A photograph of Yaa Gyasi surrounded by the flowers and patterns of her book cover

Yaa Gyasi. Image: Mica Murphy/Penguin

The historian Lyn Macdonald died on Monday 1 March. She was 91 years old, and is survived by her husband Ian, and children Aline, Alastair and Michael.

After leaving her job as a BBC Radio producer in 1973, Macdonald established a reputation as one of the most highly regarded historians of the First World War. In a largely male-dominated field, then as now, she stood out as a pioneering and distinctive female voice; in 2016, Antony Beevor said of her that “Lyn Macdonald’s books on the First World War set the standard for a generation”. Her superb chronicles of popular history were notable for their extensive use of eyewitness and survivor accounts, and she drew on oceans of contemporary letters and diaries as well as capturing the memories of a dwindling supply of veterans. In doing so, she cast a unique light on the experiences of the ordinary ‘Tommy’ in the wider context of the First World War, documenting the innocence of a lost generation and bringing to life the disillusionment, the questioning and the heroism of the men of the British Army. “My intention,” she said, “has been to tune in to the heartbeat of the experience of the people who lived through it.”

Her first book, They Called It Passchendaele, was an oral history of the 1917 Passchendaele campaign that gathered testimonies from over 600 participants to portray the human realities behind one of the most disastrous events in the history of warfare. She then wrote The Roses of No Man’s Land, a chronicle of the war from the neglected viewpoint of the casualties and the medical teams who struggled to save them. It later served as the inspiration for the memorable BBC drama, The Crimson Field; the director, Sarah Phelps, spoke of how the book “opened a door on to both the military nurses and also these girls who came from these Edwardian drawing rooms and were thrown into this extraordinary explosive and horrifying and exhilarating world.”

These books were followed by Somme, a history of the legendary and horrifying battle that has haunted the minds of succeeding generations; 1914, a vivid account of the first months of the war and winner of the 1987 Yorkshire Post Book of the Year Award; 1914-1918: Voices and Images of the Great War, an illuminating account of the many different aspects of the war; and 1915: The Death of Innocence, a brilliant evocation of the year that saw the terrible losses of Aubers Ridge, Loos, Neuve Chapelle, Ypres and Gallipoli. Her last book was To the Last Man: Spring 1918.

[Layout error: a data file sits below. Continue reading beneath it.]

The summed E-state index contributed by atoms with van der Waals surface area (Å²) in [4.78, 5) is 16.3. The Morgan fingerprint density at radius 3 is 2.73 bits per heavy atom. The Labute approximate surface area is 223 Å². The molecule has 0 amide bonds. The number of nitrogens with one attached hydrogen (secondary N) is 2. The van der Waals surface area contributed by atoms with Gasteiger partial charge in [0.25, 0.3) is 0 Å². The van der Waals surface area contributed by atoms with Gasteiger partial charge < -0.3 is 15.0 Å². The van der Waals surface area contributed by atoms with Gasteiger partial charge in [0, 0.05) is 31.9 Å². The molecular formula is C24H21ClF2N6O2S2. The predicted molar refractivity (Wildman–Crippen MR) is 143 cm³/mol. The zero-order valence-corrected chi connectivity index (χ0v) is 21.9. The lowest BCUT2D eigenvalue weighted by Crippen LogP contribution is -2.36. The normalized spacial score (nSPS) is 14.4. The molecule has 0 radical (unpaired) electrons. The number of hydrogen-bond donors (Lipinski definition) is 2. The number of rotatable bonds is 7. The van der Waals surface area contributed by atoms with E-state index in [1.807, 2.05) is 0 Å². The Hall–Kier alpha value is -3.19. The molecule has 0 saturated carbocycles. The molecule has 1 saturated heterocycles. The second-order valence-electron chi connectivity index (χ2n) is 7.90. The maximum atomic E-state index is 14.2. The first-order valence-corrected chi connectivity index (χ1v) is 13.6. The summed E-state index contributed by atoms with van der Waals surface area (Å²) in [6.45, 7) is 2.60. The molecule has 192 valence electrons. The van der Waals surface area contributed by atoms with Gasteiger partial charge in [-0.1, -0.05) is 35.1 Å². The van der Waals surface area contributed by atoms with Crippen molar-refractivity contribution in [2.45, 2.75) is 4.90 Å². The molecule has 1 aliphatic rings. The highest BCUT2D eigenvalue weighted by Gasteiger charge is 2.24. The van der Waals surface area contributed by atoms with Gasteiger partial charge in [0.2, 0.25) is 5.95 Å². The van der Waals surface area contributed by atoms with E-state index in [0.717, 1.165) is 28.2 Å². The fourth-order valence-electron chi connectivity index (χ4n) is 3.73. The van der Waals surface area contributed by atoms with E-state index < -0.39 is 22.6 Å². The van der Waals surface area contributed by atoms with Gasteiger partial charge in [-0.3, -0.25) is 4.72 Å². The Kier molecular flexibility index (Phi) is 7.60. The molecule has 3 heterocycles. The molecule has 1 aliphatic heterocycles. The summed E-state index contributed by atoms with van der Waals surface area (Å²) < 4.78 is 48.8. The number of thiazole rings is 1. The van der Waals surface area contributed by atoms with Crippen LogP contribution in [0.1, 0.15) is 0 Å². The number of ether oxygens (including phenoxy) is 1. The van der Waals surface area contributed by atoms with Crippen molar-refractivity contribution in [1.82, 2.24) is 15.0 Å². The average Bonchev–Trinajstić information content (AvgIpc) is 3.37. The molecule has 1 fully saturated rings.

Building on more than two decades of research, Macdonald had the rare talent of conveying the poignancy and heroism of front-line soldiers’ experiences and describing what it was that enabled those who survived to get through it. Her stories were vivid, harrowing, sometimes terrifying – yet shot through with humour, immense courage, comradeship, high spirits and an astonishing spirit of resilience and hope.

Eleo Gordon, who was Macdonald’s editor at Viking for over two decades, said, “Lyn Macdonald was one of the best – a great BBC Radio presenter and interviewer of countless Old Soldiers (as she called them), whose remarkable memories grew into her books on the First World War. Her care and close attention drew out the innermost thoughts and memories of those soldiers’ experiences and influenced so many of today’s historians.

“For her last book, To the Last Man: Spring 1918 we decided to set off in a minibus for the Front, staying in local hotels, days out in the fields, finding old redoubts, overgrown trenches, you name it, with the evenings spent in a large huddle around Lyn as she recounted her wonderful stories of the old boys she had interviewed and a portrait of the past long gone. I will miss her but maybe now she will meet up with all her Old Soldiers.”

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